Excerpted from the Winter 2008 edition of Corel's e-zine, The Painter Canvas.
Friday, October 31, 2008
Some of you may know that I write a column in Rangefinder Publishing's AfterCapture Magazine. The AfterCapture website generously converts articles from the print version and makes them accessible for anyone.
I recently did a two-part article on enhancing portraits. The first installment, Portrait Enhancement, Part 1, details my workflow for cleaning up an image in Photoshop.
The second installment, Portrait Enhancement, Part 2 utilizes the cleaned up image and I go through the process of using Painter to create a watercolor-style result.
AfterCapture is available as a free subscription. You just need to fill out a qualification form to receive it in the mail. Alternatively, you can regularly visit the website to keep up with current issues.
Friday, October 24, 2008
I've been "off the air" for some time acting as my wife Pam's primary caregiver while she's been recovering from a bone marrow transplant at the Lied Transplant Center/University of Nebraska Medical Center on July 12th. The 100 days following the bone marrow transplant have been closely monitored by the doctors as Pam's donated marrow grows and replaces the previously destroyed (by chemotherapy) marrow.
These 100 days following a transplant can be a perilous period as the patient is temporarily functioning without an immune system. A variety of immunosuppressive drugs are used to protect the patient, as well as a temporary lifestyle that avoids large crowds, prepared fresh foods, exposure to live plants—in other words, a hermit's existence. Pam has undergone twice-weekly blood tests to monitor her progress.
A potential danger in the wake of a bone marrow transplant is GVHD (Graft VS. Host Disease). The donor's bone marrow (the "graft") can potentially see the patient (the "host") as an unrecognized foreign invader. When this happens, the patient can suffer a variety of disorders affecting the skin, digestive system, and liver. During the first 100 days post-transplant, these effects are referred to as Acute GVHD. Beyond the 100 day period, they are referred to as Chronic GVHD.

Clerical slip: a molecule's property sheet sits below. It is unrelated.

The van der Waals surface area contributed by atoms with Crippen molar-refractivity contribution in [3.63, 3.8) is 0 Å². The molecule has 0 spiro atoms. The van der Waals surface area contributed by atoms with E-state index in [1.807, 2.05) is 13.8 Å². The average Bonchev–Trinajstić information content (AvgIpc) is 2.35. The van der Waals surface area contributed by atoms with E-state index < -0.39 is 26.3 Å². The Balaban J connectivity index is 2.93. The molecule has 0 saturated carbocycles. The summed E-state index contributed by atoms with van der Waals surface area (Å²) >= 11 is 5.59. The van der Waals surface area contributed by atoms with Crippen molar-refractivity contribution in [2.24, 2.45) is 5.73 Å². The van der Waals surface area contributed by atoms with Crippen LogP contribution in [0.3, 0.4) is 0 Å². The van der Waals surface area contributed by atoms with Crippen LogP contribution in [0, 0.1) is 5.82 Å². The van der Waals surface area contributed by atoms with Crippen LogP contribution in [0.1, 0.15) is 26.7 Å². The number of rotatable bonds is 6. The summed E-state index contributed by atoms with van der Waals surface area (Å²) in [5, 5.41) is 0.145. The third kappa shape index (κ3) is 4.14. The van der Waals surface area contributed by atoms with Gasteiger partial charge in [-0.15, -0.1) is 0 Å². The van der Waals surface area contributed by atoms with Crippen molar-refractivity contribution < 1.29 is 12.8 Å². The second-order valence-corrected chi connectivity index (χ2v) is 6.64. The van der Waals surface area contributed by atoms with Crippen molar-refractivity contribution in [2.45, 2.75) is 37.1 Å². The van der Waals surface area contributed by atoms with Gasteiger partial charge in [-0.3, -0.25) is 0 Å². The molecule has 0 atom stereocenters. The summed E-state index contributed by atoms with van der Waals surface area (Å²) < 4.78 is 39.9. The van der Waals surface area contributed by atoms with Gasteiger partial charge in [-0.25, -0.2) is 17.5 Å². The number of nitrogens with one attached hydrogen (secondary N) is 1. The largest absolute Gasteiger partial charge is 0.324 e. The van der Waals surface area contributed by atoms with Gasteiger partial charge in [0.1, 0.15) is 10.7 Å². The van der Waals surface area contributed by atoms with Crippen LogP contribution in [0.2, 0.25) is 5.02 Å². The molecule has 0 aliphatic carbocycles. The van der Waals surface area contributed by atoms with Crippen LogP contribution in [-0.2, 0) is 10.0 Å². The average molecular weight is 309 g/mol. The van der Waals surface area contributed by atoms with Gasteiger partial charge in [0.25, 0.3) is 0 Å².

I'm happy to report that Pam's 100 day exam revealed no GVHD. In fact, her recovery has gone very well. An interesting side effect of the transplant is that Pam's blood type has changed from type O to type AB. This is because the donor is type AB and the new marrow continues to produce this blood type. Pam's donor was a male. Consequentially, Pam's blood DNA now tests as male! As I like to say in my best Austin Powers voice, "She's a man, baby!".
In many ways, the 100 day mark feels like the closing of a chapter. Our lives are slowly beginning to return to normal. Pam is looking forward to returning to work. I'm anxious to focus on teaching once again. We'll have to live with the shadow of leukemia going forward—there is always the chance that it may return. However, there are many leukemia survivors out there. The photo of Pam was taken at the Cancer Survivor's Park here in Omaha.
We truly appreciate all of the positive messages that we've received during this period. It really makes a difference knowing that folks are thinking of Pam and have her in their prayers. Thanks to all who have purchased the Equinox print (It's still available!). The proceeds are helping to soften the blow of the medical costs associated with the transplant.
I'd like to especially thank Jinny Brown and Karen Bonaker for their efforts to set up and manage a contribution page, Gift of Life - a Tribute to Pam and John Derry. I had no idea Jinny and Karen had initiated this effort until I noticed that I was repeatedly getting PayPal Equinox print payments from Karen. Why would she buy multiple prints? A little googling provided the answer. Jinny and Karen: Thank you so much!
Hopefully, this will be the last time that I'll have to write about leukemia and bone marrow transplants. I intend to now return my focus to Painter, Photoshop, pixels, and all of the usual suspects.
And now, back to our regularly scheduled program...
Wednesday, August 6, 2008
Many of you may know that my wife, Pam, had a reoccurrence of leukemia earlier this year. Needless to say, this event radically changed our lives. We relocated to Omaha, NE in order to be close to the Lied Transplant Center ant the Nebraska Medical Center. The Lied is a world-class transplant facility. Last month, Pam received an Matched Unrelated Donor (MUD) bone marrow transplant. So far, she is out of the hospital (although still under close supervision of the transplant specialists) and doing very well. The next phase is watching for any signs of rejection by the donor bone marrow. We are optimistic that this will all be a memory at some point.
The financial toll of the transplant has been pretty devastating for us. As a result, I am offering signed prints of Equinox for purchase to help pay for the costs associated with Pam's transplant.